11 Architectural model
Architectural models are artefacts that represent public space as close to reality as possible. They are ideally built together with the local community. Compared to maps, drawings or images, architectural models are time-consuming to build, but they are the most effective way to communicate.
Build the model
Create the model together with the local community in
an open construction workshop in the neighbourhood, if possible. This is a great way to attract and engage passers-by. Contact local associations; they might provide you with recycled materials. The model should be customisable, robust, light and modular (e. g. use light wood and / or cardboard). Use geographical databases (e. g. OpenStreetMap, Google Satellite images) and on-site observations to identify the dimensions of the space and its representative elements.
Balance abstraction vs. reality
Architectural models can be too abstract for the users
of public spaces. Therefore, you need to find the right balance between an abstract and a realistic representation of space. The aim is to show the existing situation and elaborate scenarios for improvement.
Cinema sets that present the public space as defined by facades (since there is no need to represent entire houses) are a great source of inspiration. Integrating familiar, easily-recognisable objects (e. g. miniature cars)
and items from public space will make your model realistic. This will trigger the imagination of the participants and allow them to adopt a critical stance.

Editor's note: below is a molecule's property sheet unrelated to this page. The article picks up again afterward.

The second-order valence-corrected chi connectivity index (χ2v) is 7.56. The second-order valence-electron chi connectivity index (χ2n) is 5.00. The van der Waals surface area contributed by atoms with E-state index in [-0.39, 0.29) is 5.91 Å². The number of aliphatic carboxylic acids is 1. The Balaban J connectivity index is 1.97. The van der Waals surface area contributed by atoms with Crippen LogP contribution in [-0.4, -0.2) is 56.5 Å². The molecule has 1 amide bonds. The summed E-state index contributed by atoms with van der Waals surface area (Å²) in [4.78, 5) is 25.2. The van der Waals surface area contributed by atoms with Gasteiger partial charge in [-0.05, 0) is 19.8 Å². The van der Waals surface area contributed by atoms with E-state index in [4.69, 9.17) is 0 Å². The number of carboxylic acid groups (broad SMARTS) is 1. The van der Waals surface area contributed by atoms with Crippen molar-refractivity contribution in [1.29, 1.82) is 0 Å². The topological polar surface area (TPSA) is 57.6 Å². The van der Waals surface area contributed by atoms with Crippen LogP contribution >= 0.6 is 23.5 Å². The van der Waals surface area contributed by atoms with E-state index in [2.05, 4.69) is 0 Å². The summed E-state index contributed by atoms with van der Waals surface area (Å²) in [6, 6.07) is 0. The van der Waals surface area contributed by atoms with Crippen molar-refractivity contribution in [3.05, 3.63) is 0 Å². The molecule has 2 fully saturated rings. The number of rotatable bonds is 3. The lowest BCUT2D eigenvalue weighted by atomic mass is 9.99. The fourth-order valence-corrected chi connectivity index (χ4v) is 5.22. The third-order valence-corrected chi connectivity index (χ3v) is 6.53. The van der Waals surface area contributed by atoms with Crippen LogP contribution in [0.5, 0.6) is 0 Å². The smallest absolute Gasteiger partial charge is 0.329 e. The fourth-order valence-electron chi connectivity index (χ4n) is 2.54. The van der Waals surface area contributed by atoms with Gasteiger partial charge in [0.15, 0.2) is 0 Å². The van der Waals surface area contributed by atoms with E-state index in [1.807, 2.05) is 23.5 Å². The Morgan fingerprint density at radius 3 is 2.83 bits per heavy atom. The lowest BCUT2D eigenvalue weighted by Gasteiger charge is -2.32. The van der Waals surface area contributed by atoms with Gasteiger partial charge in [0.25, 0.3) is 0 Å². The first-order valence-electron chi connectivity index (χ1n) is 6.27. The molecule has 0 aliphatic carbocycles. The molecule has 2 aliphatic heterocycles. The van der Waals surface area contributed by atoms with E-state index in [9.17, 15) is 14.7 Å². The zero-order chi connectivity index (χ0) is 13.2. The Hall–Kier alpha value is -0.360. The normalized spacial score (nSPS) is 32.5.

Use the model in the co-design process
During a co-design workshop, the model facilitates a well-focused debate (Andersen & Mosleh, 2020; Glackin
& Dionisio, 2016) and helps participants to visualise and discuss conflicting activities occurring in the public space.
Consequently objects (e. g. cars, benches and trees) in the model should be moveable, to allow changes. If possible, carry out several co-design workshops in the same public space.
Who is it for
Users of a public space
How does it work
The model built together with the local community enhances interaction with passers-by in a public space.
Why, what for
It helps people visualise their aspirations and concerns related to a public space.
Who can do it and what do you need for it
Competences: skills for handling basic construction tools; facilitation skills
Materials: a space for the workshop, light wood / cardboard, a printed map of the public space, whiteboard; plaster and paint to create urban furniture (for children)
At what phase in a planning process
After completing the site-diagnostic / at the start of the co-design phase
€ 200 – € 500
Catalina Dobre, catalina.dobre(at)ulb.be,
Cataline Sénéchal, cataline.senechal(at)ieb.be
Andersen, Pernille V. K. and Wafa S. Mosleh. 2020. ‘Conflicts in Co-design: Engaging with Tangible Artefacts in Multi-stakeholder Collaboration’. CoDesign: 1 – 20.
Glackin, Stephen and Maria R. Dionisio. 2016. ‘“Deep engagement” and Urban Regeneration: Tea, Trust, and the Quest for Co-design at Precinct Scale’. Land Use Policy 52: 363 – 373.
Sanders, Liz and Pieter J. Stappers. 2018. ‘Co-creation and the New Landscapes of Design’. CoDesign 4(1): 5 – 18.